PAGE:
From reading the redmine docs, it looks like the contents of the “root”
directive directory should be whatever is in the distributed redmine
public/ directory; not the entire installation including configuration.

It’s a public wiki, not some official documentation. If there’s error
you can just go ahead and change it.

On Mon, Mar 09, 2015 at 04:44:05PM +0200, Gena M. wrote:

On 08.03.2015 22:50, Francis D. wrote:

Hi there,

webpage http://wiki.nginx.org/Redmine has some security problems:

  1. All redmine config files are available for anybody in internet,
    for example: https://redmine.example.com/config/database.yml
    contains in plain text login and password for database connection.

I don’t think that one is an nginx problem.

Yes, this is not nginx problem. This is nginx configuration problem,
which provided at wiki.nginx.org as “drop in configuration” for redmine.

I think that you are incorrect in your understanding of it as an nginx
configuration problem, and as a drop-in configuration.

From reading the redmine docs, it looks like the contents of the “root”
directive directory should be whatever is in the distributed redmine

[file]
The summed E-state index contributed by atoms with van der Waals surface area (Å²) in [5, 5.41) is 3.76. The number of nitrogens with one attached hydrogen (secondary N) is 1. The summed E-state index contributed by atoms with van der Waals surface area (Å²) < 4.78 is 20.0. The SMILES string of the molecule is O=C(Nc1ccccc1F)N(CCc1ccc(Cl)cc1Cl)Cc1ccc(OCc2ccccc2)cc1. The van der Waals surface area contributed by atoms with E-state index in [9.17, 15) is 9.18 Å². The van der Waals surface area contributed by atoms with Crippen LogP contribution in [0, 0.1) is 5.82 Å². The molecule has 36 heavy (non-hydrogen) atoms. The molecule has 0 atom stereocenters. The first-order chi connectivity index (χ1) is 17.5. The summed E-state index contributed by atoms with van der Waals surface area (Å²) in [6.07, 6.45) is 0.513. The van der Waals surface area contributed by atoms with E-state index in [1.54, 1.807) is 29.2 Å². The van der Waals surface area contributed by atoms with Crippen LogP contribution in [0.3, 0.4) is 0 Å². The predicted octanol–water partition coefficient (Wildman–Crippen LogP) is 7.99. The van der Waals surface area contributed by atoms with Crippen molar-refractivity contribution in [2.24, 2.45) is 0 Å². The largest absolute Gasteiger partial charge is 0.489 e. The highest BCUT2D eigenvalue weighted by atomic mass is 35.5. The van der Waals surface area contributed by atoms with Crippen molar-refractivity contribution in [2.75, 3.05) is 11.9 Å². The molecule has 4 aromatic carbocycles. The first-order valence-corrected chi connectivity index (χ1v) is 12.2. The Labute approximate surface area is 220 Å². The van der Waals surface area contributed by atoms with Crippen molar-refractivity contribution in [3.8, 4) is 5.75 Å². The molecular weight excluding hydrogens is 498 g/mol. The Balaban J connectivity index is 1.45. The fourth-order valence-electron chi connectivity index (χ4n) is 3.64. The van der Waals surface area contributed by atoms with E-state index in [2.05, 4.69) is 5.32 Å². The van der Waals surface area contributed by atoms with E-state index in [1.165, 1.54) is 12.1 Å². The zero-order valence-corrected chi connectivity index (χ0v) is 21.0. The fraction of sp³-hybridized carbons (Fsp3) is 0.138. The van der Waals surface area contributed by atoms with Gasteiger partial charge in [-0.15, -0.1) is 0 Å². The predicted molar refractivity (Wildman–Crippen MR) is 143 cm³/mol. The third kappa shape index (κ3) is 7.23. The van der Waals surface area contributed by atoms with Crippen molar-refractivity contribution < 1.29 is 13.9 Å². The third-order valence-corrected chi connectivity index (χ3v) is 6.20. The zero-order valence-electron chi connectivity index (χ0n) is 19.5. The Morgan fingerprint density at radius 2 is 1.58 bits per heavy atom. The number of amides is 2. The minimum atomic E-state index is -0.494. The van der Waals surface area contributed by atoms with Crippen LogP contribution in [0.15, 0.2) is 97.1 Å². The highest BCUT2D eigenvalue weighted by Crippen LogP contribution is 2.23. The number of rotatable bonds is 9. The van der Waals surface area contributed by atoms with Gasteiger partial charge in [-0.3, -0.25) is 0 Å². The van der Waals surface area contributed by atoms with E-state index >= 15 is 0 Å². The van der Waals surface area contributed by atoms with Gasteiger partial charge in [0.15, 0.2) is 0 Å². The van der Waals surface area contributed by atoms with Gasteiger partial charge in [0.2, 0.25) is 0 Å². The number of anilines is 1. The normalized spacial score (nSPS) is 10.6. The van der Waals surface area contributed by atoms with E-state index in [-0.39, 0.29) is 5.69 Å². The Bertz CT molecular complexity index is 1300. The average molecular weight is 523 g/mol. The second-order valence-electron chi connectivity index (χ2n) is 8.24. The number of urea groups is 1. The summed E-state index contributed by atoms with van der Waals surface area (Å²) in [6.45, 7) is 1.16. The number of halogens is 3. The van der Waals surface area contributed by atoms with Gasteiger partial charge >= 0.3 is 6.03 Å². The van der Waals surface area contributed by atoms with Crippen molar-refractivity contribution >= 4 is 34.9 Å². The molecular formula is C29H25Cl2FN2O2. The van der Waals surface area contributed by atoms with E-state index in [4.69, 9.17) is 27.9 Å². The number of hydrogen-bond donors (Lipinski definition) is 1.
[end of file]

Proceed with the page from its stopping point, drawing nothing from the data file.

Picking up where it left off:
public/ directory; not the entire installation including configuration.

I am talk about configuration recommended
at webpage http://wiki.nginx.org/Redmine
not about “reading the redmine docs”.

But the user must have followed some documentation to install redmine in
the first place; and if they unthinkingly install it into
/var/www/redmine
they are probably doing something wrong before nginx gets involved.

I see instructions to install to /opt/redmine, and to /var/lib/redmine,
and to /usr/share/redmine, and in each case they say to do something
like

ln -s /usr/share/redmine/public /var/www/redmine

to have only the web-accessible content below /var/www/redmine.

If the user really wants to install to /var/www/redmine, then they must